We cannot ignore reality forever

Dear editor,

I experienced an unpleasant surprise reading about “Companies lining up with more coal mine proposals.”

Dear editor,

I experienced an unpleasant surprise reading Scott Stanfield’s June 12 article about “Companies lining up with more coal mine proposals in Comox Valley Region.”

As a climate change activist and retired environmental consultant, I expected some reference in the article to the recognize science that clearly shows the need to phase out all coal mining to avoid catastrophic breakdown of our climate (www.stopcoal.ca).

But no, these companies want to ignore the impacts of greenhouse gases on destroying our climate to make short-term money.

Dr. Andrew Weaver, professor at the University of Victoria and a Nobel Prize winner as member of the Intergovernmental Panel on Climate Change (IPCC) warns us that: “If we burn the world’s accessible coal reserves we will destroy the benign and hospitable climate that has allowed human civilization to flourish.”

So we all need to act on climate change. But the power of money is a formidable obstacle to creating a sustainable future for our kids. I have had many unpleasant discussions about this ever since I retired from environmental consulting to become a carbon-buster and climate change activist.

Why unpleasant?

Well, the coming breakdown of our climate demands that we examine every aspect of our lives, so it’s real easy to offend people — like telling them that flying to Hawaii for a vacation is an act of theft — stealing our children’s future quality of life for short-term pleasure.

Hey, did that sentence get you riled up? See what I mean — it’s not easy asking people to change their behaviour and act on climate change.

Telling people to stop burning fossil fuels is like putting a dead rat in front of a nest of maggots — it starts an automatic feeding frenzy of self-entitlement.

If they were really honest, I feel that many would like to say, “I have the right to burn as much fuel as I want: for my own pleasure, for my gas-guzzling cars, for taking huge planes for my vacation and for as many ocean cruises as I damn well want — and bye the bye, to hell with sustaining our climate for the next generation.”

Yup, people have had really strong reactions to my climate change message; in this case, that we should not increase coal exports even though carbon emissions from India go into our common atmosphere to destroy this planet’s climate.

But in the past, most people have being ignoring this reality — so much so that sometimes I feel as tired as that dead rat. And corporations are no different than most people — always looking at their own interests first.

The alternative to exporting more coal of course is to create more jobs by switching to renewable energy sources — that would allow the next generation to have a good sustainable life.

What a concept.

Peter Nix,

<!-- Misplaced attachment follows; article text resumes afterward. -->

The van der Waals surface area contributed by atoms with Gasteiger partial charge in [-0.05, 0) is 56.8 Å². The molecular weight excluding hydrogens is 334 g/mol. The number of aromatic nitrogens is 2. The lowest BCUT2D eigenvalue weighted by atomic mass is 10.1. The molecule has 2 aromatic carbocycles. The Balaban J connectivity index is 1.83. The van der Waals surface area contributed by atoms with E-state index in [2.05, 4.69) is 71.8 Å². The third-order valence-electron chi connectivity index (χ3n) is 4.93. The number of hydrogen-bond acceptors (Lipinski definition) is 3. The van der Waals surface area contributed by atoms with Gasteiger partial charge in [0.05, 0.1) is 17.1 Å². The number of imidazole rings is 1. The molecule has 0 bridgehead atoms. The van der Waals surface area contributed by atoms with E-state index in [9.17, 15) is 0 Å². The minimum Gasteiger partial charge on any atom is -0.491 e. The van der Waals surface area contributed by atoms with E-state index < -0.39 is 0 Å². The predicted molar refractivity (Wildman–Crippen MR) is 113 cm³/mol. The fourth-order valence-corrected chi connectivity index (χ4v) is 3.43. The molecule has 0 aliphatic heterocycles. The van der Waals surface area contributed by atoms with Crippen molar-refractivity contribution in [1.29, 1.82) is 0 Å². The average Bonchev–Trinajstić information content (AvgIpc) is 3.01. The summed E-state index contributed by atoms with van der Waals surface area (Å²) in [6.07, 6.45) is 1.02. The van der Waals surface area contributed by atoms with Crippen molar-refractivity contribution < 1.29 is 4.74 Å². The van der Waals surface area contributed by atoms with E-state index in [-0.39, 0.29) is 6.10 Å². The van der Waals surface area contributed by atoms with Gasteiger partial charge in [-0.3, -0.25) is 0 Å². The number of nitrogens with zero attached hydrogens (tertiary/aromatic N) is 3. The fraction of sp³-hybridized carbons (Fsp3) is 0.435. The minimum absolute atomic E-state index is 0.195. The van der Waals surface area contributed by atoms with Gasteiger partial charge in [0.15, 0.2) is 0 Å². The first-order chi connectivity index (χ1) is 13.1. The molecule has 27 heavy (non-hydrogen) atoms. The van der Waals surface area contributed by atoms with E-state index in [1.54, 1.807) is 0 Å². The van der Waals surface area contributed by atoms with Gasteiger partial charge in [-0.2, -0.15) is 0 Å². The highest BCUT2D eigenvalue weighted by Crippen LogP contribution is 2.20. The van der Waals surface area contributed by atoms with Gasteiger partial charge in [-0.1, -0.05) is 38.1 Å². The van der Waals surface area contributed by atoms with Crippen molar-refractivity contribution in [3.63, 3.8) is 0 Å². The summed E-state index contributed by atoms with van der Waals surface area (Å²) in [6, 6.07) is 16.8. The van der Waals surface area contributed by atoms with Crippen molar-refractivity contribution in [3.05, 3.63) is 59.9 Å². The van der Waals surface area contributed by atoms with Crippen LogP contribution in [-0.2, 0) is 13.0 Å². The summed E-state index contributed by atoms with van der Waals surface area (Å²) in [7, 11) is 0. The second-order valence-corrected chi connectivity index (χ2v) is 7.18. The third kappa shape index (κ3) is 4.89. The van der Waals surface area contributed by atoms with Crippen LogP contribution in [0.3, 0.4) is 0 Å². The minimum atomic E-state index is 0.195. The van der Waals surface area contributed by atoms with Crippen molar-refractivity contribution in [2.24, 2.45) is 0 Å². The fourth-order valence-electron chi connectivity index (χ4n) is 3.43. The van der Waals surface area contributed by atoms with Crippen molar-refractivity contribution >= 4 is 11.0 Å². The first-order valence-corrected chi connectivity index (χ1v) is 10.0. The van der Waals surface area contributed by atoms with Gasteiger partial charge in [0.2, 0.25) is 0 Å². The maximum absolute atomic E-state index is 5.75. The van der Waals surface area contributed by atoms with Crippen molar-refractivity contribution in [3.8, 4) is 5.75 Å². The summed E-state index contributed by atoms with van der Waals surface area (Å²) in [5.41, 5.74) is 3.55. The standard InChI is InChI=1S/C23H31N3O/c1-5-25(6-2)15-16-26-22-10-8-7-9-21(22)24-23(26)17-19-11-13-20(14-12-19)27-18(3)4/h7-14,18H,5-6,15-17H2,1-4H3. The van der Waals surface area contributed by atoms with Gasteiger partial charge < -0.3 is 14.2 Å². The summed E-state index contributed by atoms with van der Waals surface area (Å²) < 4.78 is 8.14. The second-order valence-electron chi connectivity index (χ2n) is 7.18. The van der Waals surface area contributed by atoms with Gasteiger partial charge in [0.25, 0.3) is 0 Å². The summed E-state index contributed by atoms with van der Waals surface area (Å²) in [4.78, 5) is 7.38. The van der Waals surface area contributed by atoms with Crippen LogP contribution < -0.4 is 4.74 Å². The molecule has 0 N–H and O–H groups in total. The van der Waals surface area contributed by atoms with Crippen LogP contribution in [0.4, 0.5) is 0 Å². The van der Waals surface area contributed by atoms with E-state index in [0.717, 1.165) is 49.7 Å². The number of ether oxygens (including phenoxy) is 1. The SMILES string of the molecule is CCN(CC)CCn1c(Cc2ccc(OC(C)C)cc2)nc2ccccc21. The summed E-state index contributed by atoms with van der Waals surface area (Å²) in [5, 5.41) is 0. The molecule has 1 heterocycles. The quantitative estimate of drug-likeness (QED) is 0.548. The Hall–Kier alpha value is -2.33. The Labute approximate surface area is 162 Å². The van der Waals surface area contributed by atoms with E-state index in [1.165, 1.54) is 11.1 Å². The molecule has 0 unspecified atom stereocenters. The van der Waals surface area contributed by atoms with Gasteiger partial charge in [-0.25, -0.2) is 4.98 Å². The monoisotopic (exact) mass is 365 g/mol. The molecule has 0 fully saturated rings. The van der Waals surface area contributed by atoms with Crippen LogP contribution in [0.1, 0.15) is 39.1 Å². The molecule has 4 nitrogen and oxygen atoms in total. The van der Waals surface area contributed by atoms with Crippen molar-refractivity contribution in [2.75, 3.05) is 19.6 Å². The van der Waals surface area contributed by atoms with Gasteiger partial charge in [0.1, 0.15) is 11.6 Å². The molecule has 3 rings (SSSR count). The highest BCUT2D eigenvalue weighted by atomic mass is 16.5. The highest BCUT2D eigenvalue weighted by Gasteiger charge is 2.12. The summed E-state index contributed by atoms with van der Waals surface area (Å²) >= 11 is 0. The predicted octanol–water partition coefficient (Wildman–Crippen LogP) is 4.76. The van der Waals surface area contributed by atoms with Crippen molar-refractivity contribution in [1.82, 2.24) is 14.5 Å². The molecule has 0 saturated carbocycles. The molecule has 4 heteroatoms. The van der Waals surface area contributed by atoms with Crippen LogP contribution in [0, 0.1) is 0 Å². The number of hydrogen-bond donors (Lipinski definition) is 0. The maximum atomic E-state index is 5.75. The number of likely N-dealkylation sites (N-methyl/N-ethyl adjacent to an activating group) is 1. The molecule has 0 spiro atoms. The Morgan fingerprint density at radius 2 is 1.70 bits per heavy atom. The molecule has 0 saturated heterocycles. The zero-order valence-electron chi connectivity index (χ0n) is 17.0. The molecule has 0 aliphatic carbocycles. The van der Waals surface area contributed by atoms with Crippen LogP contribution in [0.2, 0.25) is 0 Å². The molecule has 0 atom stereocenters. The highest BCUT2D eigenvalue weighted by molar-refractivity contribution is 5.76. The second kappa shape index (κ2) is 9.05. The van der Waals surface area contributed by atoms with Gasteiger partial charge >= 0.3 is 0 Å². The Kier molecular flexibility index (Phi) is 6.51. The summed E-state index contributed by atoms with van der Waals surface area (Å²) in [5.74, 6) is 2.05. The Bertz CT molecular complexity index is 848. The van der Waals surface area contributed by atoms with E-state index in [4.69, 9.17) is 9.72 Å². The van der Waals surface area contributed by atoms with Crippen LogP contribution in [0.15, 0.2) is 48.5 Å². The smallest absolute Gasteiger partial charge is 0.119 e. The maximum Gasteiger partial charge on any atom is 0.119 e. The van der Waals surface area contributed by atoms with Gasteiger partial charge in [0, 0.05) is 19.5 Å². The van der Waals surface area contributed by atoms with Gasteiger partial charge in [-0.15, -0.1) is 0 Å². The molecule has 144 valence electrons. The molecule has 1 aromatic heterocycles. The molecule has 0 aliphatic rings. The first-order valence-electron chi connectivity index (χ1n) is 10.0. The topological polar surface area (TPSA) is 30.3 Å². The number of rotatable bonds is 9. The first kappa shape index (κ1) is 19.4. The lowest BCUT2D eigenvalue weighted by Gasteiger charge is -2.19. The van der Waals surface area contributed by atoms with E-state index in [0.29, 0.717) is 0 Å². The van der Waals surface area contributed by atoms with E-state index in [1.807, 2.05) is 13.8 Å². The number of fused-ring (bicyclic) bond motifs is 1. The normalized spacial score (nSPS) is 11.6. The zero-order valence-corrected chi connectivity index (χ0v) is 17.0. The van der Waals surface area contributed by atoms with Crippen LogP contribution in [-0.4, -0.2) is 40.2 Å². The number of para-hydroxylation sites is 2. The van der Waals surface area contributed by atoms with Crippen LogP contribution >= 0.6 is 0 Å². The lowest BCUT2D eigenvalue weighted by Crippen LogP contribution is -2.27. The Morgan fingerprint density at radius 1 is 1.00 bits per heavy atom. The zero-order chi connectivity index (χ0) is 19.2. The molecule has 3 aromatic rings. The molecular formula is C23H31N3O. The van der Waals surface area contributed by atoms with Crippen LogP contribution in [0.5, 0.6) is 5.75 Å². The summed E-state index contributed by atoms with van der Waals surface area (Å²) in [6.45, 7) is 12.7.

Maple Bay

Editor’s note: A spokesman for Compliance Coal stated last week that the company’s application had been filed in 2007 and held in abeyance by government since then. He said Compliance has no intention to pursue the licence.

Just Posted

Courtenay woman reunited with missing dog

https://www.facebook.com/113985643290772/videos/2414437362166107/?__tn__=HH-R The Courtenay woman who had lost her dog for more than… Continue reading

Police continue to investigate machete attack

Police have canvassed nearly 200 businesses for video surveillance of the recent… Continue reading

Cricket players get interrupted by racist remark in Courtenay

Community has had protocols in place for years to respond to prejudice

Courtenay woman desperately searches for missing dog

Anyone who owns a dog will understand the anguish of a Courtenay… Continue reading

Valley chef Ronald St. Pierre to be inducted into BC Restaurant Hall of Fame

A Comox Valley chef will soon join other culinary legions in the… Continue reading

Courtenay woman reunited with missing dog

https://www.facebook.com/113985643290772/videos/2414437362166107/?__tn__=HH-R The Courtenay woman who had lost her dog for more than… Continue reading

Trans Mountain gives contractors 30 days to get workers, supplies ready for pipeline

Crown corporation believes the expansion project could be in service by mid-2022

66% of B.C. residents want opt-out system for organ donation: poll

Support was lowest in Ontario and the Atlantic provinces

Vancouver Island rainbow crosswalk covered in mysterious black substance

Black substance spilled intentionally near Qualicum Beach school and difficult to remove

RCMP originally planned to arrest Meng Wanzhou on plane, defence lawyers say

The allegations have not been proven in court. Meng was arrested Dec. 1 at Vancouver airport at the behest of the U.S.

Bodies of two missing Surrey men found near Ashcroft

Ryan Provencher and Richard Scurr have been missing since July 17

Ethics commissioner ready to testify on Trudeau, SNC-Lavalin: NDP critic

A new poll suggests the report hasn’t so far hurt the Liberals’ chances of re-election this fall

Inflation hits Bank of Canada 2% target for second straight month

Prices showed strength in other areas, including an 18.9 per cent increase in the cost of fresh vegetables

Vancouver Island RCMP hunt for man after pair of indecent exposure incidents

Elderly Qualicum Beach woman grabbed by man who had been masturbating in the woods

Most Read